The subjects then completed a staged intermittent exercise protocol on three separate occasions. The intermittent protocol required subjects to complete three 10-min stages of cycling at work rates calculated to elicit 45, 55, and 65% V̇O2max, followed by a final exercise bout at 85% V̇O2max that was continued until exhaustion (an inability to maintain a cadence of 60 rpm despite verbal encouragement). All exercise stages were interspaced with 5-min passive rest periods. The first exercise trial served to familiarize the subjects with the intermittent exercise protocol, and the subjects remained blind to their exercise times to exhaustion throughout the study to prevent an anticipated trial–order effect. The subsequent main exercise trials (T1 and T2) were completed 14–21 d apart. Breath-by-breath respiratory data (Oxycon Pro; Jaeger, Germany) and heart rate (Polar S810; Polar Electro Oy, Finland) were monitored throughout T1 and T2. Exercise-induced feeling inventory (EFI (11)) was completed at Preexercise and following each exercise stage. Blood samples were taken by venepuncture (Vacutainer system; Becton-Dickinson Ltd, UK) from an antecubital vein at Preexercise, on completion of the 55% V̇O2max (Post-55%) and 65% V̇O2max (Post-65%) exercise stages, 20 min after the completion of the trial (postexercise), and 24 h after the trial (Post-24 h). An additional capillary blood sample was taken immediately after exhaustion (Post-85%) for the analysis of blood lactate and glucose concentrations.
Analysis of oxygen uptake and heart rate.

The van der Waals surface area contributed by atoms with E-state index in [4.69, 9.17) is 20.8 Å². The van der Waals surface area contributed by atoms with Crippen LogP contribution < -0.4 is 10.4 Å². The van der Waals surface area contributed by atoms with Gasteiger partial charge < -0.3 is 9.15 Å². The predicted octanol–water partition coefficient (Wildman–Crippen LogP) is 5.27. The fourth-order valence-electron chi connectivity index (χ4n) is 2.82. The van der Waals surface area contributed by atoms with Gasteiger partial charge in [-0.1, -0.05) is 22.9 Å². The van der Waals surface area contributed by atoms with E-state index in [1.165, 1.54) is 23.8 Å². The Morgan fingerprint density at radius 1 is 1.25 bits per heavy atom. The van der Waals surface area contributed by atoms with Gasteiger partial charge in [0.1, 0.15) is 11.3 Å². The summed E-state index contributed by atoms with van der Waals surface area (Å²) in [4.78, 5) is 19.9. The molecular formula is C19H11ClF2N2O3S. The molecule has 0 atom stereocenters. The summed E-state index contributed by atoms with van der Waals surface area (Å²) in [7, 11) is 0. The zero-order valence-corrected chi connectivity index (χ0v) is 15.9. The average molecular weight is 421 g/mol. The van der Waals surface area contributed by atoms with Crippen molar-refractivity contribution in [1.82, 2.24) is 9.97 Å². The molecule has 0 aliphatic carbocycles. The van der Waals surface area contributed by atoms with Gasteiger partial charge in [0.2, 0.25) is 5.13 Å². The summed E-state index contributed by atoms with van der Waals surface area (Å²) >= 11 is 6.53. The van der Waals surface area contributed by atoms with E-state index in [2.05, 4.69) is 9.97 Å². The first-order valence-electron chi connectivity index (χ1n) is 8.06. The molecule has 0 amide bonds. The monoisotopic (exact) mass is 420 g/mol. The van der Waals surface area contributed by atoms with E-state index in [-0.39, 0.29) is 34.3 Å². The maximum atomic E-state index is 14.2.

Breath-by-breath oxygen uptake, carbon dioxide production, and 5-s heart rate data were averaged for the last minute of exercise for all exercise intensities. Subsequently nonprotein respiratory exchange ratios were used to calculate the rates of carbohydrate and fat oxidation for Preexercise and during each exercise stage up to and including 65% V̇O2max as previously described (29), using equations derived by Peronnet and Massicotte (21). Linear regression was applied to the final 3 min of oxygen uptake data for each of these stages, and the 95% confidence interval for the slope was inspected; steady state was assumed if the 95% confidence interval included zero.
In addition, breath-by-breath oxygen uptake data were initially edited to remove occasional errant breaths (from coughs, sighs, or swallows) when values were greater than four standard deviations from the local mean (22). The data for all exercise stages and rest periods were interpolated, using a cubic spline, in 1-s intervals. The data for moderate-intensity exercise (45–65% V̇O2max) and subsequent rest periods during each trial were normalized (normalized to the respective last-minute V̇O2 values), time-aligned, and averaged. The data for the final bout (85% V̇O2max) were modeled separately, as the oxygen uptake response to different intensity domains (below and above lactate threshold) have been suggested to differ (19). The traditionally defined phase II oxygen uptake on-kinetic response (30) was determined for 45–65% V̇O2max and 85% V̇O2max. The end of phase I was set to 20 s after the onset of constant-load exercise, and a monoexponential function (Equation 1) was fitted between the end of phase I and 3 min of exercise (23) using iterative nonlinear regression techniques (SPSS version 12.0; SPSS Inc., IL). Similarly, the off-kinetic response to each exercise stage was determined using a monoexponential function (Equation 2) after omission of the first 20 s of postexercise data